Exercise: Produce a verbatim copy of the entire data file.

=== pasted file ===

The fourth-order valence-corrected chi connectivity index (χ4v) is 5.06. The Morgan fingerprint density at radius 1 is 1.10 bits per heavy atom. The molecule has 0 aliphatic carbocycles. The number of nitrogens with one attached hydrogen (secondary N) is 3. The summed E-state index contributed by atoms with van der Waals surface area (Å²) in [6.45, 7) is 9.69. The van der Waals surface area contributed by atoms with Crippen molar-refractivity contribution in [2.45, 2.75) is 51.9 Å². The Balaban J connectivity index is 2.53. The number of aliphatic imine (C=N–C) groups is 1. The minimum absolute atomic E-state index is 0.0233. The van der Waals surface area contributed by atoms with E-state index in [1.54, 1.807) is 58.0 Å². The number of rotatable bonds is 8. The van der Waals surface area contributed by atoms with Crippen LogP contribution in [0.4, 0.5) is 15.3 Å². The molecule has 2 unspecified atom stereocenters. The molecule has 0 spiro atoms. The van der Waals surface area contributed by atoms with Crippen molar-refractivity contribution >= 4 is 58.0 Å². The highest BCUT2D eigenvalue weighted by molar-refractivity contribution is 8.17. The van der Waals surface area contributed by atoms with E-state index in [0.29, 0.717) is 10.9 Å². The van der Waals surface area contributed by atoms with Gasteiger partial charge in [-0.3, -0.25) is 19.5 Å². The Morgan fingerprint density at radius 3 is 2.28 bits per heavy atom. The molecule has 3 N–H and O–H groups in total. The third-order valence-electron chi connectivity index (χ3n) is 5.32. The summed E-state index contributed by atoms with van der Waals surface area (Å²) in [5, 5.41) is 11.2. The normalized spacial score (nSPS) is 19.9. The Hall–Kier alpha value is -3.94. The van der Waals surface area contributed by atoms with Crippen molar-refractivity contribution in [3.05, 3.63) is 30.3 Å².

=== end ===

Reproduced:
The fourth-order valence-corrected chi connectivity index (χ4v) is 5.06. The Morgan fingerprint density at radius 1 is 1.10 bits per heavy atom. The molecule has 0 aliphatic carbocycles. The number of nitrogens with one attached hydrogen (secondary N) is 3. The summed E-state index contributed by atoms with van der Waals surface area (Å²) in [6.45, 7) is 9.69. The van der Waals surface area contributed by atoms with Crippen molar-refractivity contribution in [2.45, 2.75) is 51.9 Å². The Balaban J connectivity index is 2.53. The number of aliphatic imine (C=N–C) groups is 1. The minimum absolute atomic E-state index is 0.0233. The van der Waals surface area contributed by atoms with E-state index in [1.54, 1.807) is 58.0 Å². The number of rotatable bonds is 8. The van der Waals surface area contributed by atoms with Crippen LogP contribution in [0.4, 0.5) is 15.3 Å². The molecule has 2 unspecified atom stereocenters. The molecule has 0 spiro atoms. The van der Waals surface area contributed by atoms with Crippen molar-refractivity contribution >= 4 is 58.0 Å². The highest BCUT2D eigenvalue weighted by molar-refractivity contribution is 8.17. The van der Waals surface area contributed by atoms with E-state index in [0.29, 0.717) is 10.9 Å². The van der Waals surface area contributed by atoms with Gasteiger partial charge in [-0.3, -0.25) is 19.5 Å². The Morgan fingerprint density at radius 3 is 2.28 bits per heavy atom. The molecule has 3 N–H and O–H groups in total. The third-order valence-electron chi connectivity index (χ3n) is 5.32. The summed E-state index contributed by atoms with van der Waals surface area (Å²) in [5, 5.41) is 11.2. The normalized spacial score (nSPS) is 19.9. The Hall–Kier alpha value is -3.94. The van der Waals surface area contributed by atoms with Crippen molar-refractivity contribution in [3.05, 3.63) is 30.3 Å².